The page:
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Neo-Marxism is a loose term for various twentieth-century approaches that amend or extend Marxism and Marxist theory, usually by incorporating elements from other intellectual traditions, such as: critical theory or psychoanalysis.

Erik Olin Wright's theory of contradictory class locations, which incorporates Weberian sociology; and critical criminology, which incorporates anarchism.[1] As with many uses of the prefix neo-, many theorists and groups designated as neo-Marxist have attempted to supplement the perceived deficiencies of orthodox Marxism or dialectical materialism. Many prominent neo-Marxists, such as Herbert Marcuse and other members of the Frankfurt School, were sociologists and psychologists.

Neo-Marxism comes under the broader heading of New Left thinking. Neo-Marxism is also used frequently to describe opposition to inequalities experienced by Lesser Developed Countries in a globalized world.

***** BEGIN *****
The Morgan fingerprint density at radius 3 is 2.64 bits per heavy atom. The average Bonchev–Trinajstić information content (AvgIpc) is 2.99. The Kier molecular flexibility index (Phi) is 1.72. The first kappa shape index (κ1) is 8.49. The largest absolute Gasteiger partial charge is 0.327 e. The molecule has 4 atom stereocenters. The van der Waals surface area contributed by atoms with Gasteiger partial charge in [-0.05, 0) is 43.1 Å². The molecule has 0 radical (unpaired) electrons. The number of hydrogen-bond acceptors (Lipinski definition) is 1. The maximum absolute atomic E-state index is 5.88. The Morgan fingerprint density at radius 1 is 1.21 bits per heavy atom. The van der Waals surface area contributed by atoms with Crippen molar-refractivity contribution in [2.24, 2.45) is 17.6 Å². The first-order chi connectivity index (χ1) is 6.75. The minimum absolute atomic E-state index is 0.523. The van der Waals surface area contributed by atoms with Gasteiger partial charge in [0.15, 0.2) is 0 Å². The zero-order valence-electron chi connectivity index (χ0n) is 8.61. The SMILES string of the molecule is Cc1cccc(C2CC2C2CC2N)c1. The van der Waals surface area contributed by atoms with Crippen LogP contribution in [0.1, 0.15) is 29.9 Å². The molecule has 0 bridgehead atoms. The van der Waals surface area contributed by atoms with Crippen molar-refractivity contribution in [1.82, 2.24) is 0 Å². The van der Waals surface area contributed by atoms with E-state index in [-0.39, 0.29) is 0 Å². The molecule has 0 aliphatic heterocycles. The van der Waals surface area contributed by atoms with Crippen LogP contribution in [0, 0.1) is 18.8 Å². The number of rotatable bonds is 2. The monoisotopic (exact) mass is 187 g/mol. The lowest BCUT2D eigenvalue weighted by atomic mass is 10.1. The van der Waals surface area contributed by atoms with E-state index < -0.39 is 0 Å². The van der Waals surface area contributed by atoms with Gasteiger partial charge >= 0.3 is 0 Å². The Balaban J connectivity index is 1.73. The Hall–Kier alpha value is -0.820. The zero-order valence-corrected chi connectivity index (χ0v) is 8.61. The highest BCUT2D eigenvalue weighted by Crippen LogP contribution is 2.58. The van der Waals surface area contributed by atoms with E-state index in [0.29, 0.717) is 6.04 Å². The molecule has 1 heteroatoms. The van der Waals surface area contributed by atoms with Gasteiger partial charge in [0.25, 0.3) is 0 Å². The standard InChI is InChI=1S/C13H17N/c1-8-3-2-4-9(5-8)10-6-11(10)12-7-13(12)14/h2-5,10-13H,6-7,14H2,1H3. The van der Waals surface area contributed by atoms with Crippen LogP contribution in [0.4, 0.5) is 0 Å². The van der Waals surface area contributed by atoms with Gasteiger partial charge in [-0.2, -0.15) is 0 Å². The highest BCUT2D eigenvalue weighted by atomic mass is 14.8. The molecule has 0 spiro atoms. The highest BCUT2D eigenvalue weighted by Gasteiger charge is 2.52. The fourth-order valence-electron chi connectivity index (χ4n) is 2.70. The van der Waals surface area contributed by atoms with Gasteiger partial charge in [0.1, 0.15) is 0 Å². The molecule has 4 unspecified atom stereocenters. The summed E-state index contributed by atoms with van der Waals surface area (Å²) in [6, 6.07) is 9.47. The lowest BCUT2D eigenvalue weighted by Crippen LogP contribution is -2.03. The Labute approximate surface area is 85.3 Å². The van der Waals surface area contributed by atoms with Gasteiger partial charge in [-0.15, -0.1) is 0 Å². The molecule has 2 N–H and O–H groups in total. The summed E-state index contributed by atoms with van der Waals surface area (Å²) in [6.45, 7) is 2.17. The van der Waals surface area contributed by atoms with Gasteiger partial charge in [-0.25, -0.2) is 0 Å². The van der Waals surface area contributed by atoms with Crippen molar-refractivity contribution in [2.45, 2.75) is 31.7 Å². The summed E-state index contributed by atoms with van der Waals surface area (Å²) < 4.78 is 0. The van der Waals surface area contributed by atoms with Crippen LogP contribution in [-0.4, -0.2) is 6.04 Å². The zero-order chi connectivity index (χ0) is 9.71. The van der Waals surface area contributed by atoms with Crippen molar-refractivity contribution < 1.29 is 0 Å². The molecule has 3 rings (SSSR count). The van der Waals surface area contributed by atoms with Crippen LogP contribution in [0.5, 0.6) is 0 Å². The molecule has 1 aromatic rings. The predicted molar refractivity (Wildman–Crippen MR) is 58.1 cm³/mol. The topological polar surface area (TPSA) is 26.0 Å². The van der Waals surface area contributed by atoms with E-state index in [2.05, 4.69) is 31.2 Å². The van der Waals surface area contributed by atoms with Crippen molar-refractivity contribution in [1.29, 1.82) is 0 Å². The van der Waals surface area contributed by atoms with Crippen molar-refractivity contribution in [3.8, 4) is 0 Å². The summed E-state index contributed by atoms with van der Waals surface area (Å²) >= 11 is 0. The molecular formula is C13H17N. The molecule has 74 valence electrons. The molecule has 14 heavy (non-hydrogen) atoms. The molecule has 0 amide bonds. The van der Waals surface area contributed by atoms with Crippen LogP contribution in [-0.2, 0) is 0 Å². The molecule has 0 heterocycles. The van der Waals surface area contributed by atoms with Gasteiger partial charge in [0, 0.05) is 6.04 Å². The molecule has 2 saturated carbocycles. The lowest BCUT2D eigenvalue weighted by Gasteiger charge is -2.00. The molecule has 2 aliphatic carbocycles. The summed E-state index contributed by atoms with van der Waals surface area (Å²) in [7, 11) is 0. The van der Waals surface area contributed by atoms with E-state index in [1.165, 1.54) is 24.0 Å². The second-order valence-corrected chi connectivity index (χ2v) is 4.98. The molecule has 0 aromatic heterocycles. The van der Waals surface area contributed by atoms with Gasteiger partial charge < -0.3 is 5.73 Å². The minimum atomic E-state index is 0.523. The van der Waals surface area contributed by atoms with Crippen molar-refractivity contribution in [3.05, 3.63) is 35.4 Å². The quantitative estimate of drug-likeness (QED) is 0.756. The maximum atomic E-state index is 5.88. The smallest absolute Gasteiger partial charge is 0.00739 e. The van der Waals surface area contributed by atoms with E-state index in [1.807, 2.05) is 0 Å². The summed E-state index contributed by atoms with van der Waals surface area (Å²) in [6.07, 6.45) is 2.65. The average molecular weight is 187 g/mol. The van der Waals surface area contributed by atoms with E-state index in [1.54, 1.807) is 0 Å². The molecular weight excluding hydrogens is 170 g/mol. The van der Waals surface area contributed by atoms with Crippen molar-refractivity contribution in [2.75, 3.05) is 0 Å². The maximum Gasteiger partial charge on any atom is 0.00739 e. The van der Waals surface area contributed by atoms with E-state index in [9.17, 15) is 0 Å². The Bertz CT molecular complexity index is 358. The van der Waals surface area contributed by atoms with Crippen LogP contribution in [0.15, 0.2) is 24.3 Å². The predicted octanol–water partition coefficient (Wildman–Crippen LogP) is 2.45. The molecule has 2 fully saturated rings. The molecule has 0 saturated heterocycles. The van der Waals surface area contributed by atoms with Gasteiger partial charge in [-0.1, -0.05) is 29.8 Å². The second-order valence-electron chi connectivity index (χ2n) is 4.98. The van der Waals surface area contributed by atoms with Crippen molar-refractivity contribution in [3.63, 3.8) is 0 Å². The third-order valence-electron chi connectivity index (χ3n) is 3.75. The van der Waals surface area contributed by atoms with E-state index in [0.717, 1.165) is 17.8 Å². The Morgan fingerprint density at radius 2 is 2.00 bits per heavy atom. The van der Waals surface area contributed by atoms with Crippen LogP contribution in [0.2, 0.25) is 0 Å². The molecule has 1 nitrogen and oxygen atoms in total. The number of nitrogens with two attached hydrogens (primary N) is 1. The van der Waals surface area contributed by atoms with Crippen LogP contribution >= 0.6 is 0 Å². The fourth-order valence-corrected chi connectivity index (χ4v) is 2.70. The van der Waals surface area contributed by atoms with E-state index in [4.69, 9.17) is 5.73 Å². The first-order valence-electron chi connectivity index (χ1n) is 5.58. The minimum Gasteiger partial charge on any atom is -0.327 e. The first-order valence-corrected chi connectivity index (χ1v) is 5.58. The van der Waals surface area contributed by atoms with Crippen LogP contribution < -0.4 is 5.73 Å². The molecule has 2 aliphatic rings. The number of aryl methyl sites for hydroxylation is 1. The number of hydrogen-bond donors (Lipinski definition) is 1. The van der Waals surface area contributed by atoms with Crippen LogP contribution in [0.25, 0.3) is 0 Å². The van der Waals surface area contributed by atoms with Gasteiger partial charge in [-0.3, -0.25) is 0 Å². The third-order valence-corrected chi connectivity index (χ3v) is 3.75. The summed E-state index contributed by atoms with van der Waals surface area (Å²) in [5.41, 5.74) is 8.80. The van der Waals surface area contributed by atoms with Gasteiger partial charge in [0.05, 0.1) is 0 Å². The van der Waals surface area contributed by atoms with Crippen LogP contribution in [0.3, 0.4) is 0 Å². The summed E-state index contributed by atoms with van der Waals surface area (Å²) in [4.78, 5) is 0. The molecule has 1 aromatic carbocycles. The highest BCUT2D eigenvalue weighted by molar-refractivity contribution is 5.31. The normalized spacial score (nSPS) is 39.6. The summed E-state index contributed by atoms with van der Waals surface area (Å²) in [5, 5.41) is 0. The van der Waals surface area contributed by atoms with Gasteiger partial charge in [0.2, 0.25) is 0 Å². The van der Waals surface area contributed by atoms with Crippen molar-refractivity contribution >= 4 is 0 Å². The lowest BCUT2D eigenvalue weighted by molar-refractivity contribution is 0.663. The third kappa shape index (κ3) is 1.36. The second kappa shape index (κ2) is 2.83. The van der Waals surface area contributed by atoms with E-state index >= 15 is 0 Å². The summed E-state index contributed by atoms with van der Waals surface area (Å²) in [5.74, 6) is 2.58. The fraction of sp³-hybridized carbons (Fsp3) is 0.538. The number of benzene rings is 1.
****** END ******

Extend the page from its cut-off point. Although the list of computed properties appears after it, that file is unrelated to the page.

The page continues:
In a sociological sense, neo-Marxism adds Max Weber's broader understanding of social inequality, such as status and power, to Marxist philosophy. Strains of neo-Marxism include: critical theory, analytical Marxism and French structural Marxism.

See also

References

  1. ^ John Scott & Gordon Marshall (eds) A Dictionary of Sociology (Article: neo-Marxism), Oxford University Press, 1998

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